Had I wanted to be an English major, I could have made a very good one.
My parents taught me to read at a very young age; I certainly don’t remember, but my sisters tell me that by the age of three I was already reading children’s books without a single stutter. Later, when I was a young girl living in a new–and childless–neighborhood, I always turned to books for companionship. I’ve always been a fervent reader, and by consequence, a pretty good writer. I’m proud of my talent, but as I progressed in my schooling, I only ever met frustrations, being the best writer in my class. Peer editing has always irritated me; I would nit-pick and correct every detail, down to the very placement of a comma. When I got my paper back, however, I would find no comments or helpful remarks, save for a simple, “Really good!” on the top.
Fast-forward to my college English class. In one hour, the night before the deadline, I whipped up a rough draft that I was certain was only just decent enough. As part of our peer editing, I had to read it aloud to three other classmates. When I finished reading and looked up from our paper, my classmates were staring at me with dropped jaws, with nothing to say but, “That was incredible!”
Any other person would take the compliment and smugly allow themselves to believe they’re the reincarnation of Hemingway. Being critical, however, I wasn’t pleased. I knew this was bad and I needed comments; I finally caved and decided to take my paper to my library’s writing center for editing.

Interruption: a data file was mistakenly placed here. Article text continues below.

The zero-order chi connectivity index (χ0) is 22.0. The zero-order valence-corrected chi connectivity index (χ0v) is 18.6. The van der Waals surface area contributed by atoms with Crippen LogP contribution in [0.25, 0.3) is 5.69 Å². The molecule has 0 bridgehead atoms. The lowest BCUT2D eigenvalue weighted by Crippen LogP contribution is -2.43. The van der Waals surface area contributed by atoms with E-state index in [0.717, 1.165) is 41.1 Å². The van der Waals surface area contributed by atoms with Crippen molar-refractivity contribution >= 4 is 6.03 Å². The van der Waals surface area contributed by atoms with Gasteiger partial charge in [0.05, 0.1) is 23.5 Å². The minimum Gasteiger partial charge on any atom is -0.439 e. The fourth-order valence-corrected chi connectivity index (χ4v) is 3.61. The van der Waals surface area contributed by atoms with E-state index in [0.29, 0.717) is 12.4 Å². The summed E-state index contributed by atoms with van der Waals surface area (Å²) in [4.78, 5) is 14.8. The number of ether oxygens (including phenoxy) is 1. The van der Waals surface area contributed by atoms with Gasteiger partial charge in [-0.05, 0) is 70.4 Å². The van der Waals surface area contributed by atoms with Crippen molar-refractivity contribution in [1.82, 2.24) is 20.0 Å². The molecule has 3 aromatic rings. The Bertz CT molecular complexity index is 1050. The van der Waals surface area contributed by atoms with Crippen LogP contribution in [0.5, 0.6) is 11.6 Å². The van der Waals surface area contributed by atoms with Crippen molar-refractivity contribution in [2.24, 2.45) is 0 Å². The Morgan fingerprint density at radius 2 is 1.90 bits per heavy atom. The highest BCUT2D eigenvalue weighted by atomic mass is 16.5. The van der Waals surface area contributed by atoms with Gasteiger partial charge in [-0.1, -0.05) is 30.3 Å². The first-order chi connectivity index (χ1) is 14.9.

My tutor was a Ph.D candidate. For once in my life, I was slightly terrified; I had never truly received criticism on a piece of writing, be it from my peers or my instructors. I was expecting to see my paper riddled with red pen marks, with circled words and underlined sentences and corrections and suggestions.
In half an hour, I got my paper back. Of the four pages I had written, only three sentences were marked. Only two written comments graced the margins. I smiled and thanked my tutor for her time.
Either she was really rushed, or I really am that good.
Reading and writing have always been my greatest strengths, and sometimes I wonder if the universe is screaming, “WHY AREN’T YOU AN ENGLISH MAJOR?!” And I nearly was one, before I realized I didn’t want to be an English teacher and political science was a better fit for me. I want to be lawyer, and one of the skills a lawyer needs it the ability to write, so at least my talent isn’t going to waste. I do, however, still think the universe is shaking its fist at me for jumping ship.
I make no apologies.